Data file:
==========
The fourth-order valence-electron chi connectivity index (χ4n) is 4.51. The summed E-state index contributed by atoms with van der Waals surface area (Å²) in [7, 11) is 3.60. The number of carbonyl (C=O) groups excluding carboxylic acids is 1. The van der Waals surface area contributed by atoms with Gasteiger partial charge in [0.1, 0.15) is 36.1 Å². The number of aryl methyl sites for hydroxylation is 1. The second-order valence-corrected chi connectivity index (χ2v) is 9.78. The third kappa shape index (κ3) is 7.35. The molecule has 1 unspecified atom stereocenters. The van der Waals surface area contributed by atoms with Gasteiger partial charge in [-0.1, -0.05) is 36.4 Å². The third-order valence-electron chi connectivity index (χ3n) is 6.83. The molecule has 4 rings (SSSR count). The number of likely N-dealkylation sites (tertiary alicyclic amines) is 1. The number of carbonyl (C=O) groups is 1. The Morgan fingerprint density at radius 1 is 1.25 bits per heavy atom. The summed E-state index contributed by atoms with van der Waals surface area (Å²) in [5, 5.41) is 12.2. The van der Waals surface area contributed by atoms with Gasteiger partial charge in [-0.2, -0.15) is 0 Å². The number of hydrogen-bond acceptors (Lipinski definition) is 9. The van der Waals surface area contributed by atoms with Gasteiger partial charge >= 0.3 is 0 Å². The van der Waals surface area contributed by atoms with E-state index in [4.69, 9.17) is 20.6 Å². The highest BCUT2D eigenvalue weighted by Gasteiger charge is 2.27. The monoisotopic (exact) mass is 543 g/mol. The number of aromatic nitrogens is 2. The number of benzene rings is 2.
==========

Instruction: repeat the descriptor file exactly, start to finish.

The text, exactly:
The fourth-order valence-electron chi connectivity index (χ4n) is 4.51. The summed E-state index contributed by atoms with van der Waals surface area (Å²) in [7, 11) is 3.60. The number of carbonyl (C=O) groups excluding carboxylic acids is 1. The van der Waals surface area contributed by atoms with Gasteiger partial charge in [0.1, 0.15) is 36.1 Å². The number of aryl methyl sites for hydroxylation is 1. The second-order valence-corrected chi connectivity index (χ2v) is 9.78. The third kappa shape index (κ3) is 7.35. The molecule has 1 unspecified atom stereocenters. The van der Waals surface area contributed by atoms with Gasteiger partial charge in [-0.1, -0.05) is 36.4 Å². The third-order valence-electron chi connectivity index (χ3n) is 6.83. The molecule has 4 rings (SSSR count). The number of likely N-dealkylation sites (tertiary alicyclic amines) is 1. The number of carbonyl (C=O) groups is 1. The Morgan fingerprint density at radius 1 is 1.25 bits per heavy atom. The summed E-state index contributed by atoms with van der Waals surface area (Å²) in [5, 5.41) is 12.2. The van der Waals surface area contributed by atoms with Gasteiger partial charge in [-0.2, -0.15) is 0 Å². The number of hydrogen-bond acceptors (Lipinski definition) is 9. The van der Waals surface area contributed by atoms with Gasteiger partial charge >= 0.3 is 0 Å². The van der Waals surface area contributed by atoms with E-state index in [4.69, 9.17) is 20.6 Å². The highest BCUT2D eigenvalue weighted by Gasteiger charge is 2.27. The monoisotopic (exact) mass is 543 g/mol. The number of aromatic nitrogens is 2. The number of benzene rings is 2.